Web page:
Saturday, June 22, 2024


Dhaka Tribune

Lessons for today’s Bangladeshi youth

Update : 14 Aug 2013, 03:55 PM

Forty-two years into independence, Bangladesh has come a long way since it was referred to as an “international basket case” by Henry Kissinger, the former US Secretary of State.

Kissinger’s statement, which predicted that the country would remain an economically crippled nation in the years to come, has thankfully proven to be untrue, as we have made, contrary to popular belief, tremendous economic progress over the years, in spite of all the obstacles.

Goldman Sachs, a leading global investment banking firm has named Bangladesh in its list of “Next 11” countries (those most likely to become the world’s largest economies after the BRIC nations). JP Mor-gan, a multinational banking and financial services company, has placed Bangladesh in its “Frontier Five” economies. Citigroup, a $70bn multinational financial services corporation, has identified Bangla-desh as one of 11 countries it terms as Global Growth Generators (or 3G countries).

However, all of us are aware that Bangladesh has its own share of problems: overpopulation, poverty, illiteracy, corruption, continuous deterioration of the law and order situation, to name a few.

Unfortunately enough, we, as a nation, have moved far from the ideals that motivated our nation’s forefathers, including Bangabandhu Sheikh Mujibur Rahman, to fight against all odds and provide us with an independent, sovereign nation. Bangabandhu, undeniably one of the greatest leaders this land has ever produced, had ideals and principles, which, if we had been following today, we would possibly have had far fewer problems than what we are having as a nation.

Bangabandhu had said: “Those who cannot maintain law and order cannot expect to be a great nation. Independence is not achieved with the hoisting of the flag only. Ensuring the security of people’s lives and property is also an inseparable part of independence. It is only through an agricultural revolution that the country would become self-reliant in food. The farmers must see to it that not an inch of the country’s soil remains fallow and that the yield of the land is increased.”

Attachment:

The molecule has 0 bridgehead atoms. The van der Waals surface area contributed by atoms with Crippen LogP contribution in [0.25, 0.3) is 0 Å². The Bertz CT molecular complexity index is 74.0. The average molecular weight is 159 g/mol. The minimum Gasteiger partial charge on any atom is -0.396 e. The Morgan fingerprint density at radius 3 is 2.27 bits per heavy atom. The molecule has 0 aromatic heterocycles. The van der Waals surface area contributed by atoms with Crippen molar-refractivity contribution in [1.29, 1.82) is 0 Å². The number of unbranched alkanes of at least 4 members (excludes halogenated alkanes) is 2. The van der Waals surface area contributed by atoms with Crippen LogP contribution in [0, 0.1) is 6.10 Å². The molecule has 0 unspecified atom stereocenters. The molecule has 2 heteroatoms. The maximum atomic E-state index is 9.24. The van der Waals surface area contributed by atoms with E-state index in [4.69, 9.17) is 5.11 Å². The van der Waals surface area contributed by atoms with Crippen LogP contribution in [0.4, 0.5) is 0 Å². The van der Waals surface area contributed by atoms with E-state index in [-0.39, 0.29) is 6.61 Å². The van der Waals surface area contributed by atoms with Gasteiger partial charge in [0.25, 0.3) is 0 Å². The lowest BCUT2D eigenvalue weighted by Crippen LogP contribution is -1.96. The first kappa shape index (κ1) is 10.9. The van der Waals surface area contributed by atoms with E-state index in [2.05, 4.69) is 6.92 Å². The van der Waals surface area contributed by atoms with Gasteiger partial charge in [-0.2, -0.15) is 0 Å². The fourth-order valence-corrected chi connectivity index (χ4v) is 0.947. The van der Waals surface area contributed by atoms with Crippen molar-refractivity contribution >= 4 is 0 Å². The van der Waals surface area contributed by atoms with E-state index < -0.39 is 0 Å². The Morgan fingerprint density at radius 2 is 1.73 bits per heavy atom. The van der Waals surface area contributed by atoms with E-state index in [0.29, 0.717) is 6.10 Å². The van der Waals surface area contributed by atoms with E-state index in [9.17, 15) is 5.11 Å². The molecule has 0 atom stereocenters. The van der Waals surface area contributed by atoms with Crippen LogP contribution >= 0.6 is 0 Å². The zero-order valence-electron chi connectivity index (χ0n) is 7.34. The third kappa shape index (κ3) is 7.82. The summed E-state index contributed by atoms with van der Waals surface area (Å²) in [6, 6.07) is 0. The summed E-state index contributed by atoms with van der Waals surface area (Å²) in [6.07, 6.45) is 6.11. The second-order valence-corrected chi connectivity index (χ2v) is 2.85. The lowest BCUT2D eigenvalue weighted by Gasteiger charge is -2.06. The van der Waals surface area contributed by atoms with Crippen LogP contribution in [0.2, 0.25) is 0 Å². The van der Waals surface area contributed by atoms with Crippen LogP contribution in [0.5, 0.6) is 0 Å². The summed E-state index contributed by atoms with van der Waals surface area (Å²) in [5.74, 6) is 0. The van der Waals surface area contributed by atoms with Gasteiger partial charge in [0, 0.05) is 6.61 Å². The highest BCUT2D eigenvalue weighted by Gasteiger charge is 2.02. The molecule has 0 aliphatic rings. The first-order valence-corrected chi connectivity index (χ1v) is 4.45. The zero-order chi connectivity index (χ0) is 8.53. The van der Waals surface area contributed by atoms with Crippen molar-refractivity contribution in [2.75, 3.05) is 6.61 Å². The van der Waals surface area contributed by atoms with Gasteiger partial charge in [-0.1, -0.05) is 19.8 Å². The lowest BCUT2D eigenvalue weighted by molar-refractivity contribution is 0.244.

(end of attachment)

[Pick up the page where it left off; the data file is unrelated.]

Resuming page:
Today, sadly enough, our patriotism remains in words only; we speak about it and write about it, but it is not reflected in our actions. We give big speeches on independence days and victory days and then go back to our usual practices of wrongdoings.

We continue to illegally grab land and rivers as much as possible, we put chemicals in food items to make more profit without any thought to how it might affect the customers, we take and give bribes, we kill, we extort and we steal! We are concerned about our own petty interests in a mad rush to make more and more money, as if hoarding money is the only purpose of life.

Patriotism, like Bangabandhu said, does not mean only fighting wars or hoisting flags. It means being honest in our everyday lives, feeling for our neighbours and fellow countrymen and becoming proper human beings. Most of us, it seems, have either forgotten that or have chosen to forget it.

Given this situation, it is high time that the patriotic, hard-working, educated youth of the country come forward in nation building. The youth can no longer afford to think that “politics in this country have become too dirty; it is not for me.” If we continue to do that, the situation will never change and will always remain this way. It is perhaps easy for many of us to escape the prevailing madness in the country and migrate to some developed country in the West in hopes of a “better life.” That outbound trend has to change.

The skilled, young citizens of the country should help build a happy and prosperous nation. If we work together, I believe we can truly achieve a country with more equality and more content people leading to more social harmony that is missing today in our society.

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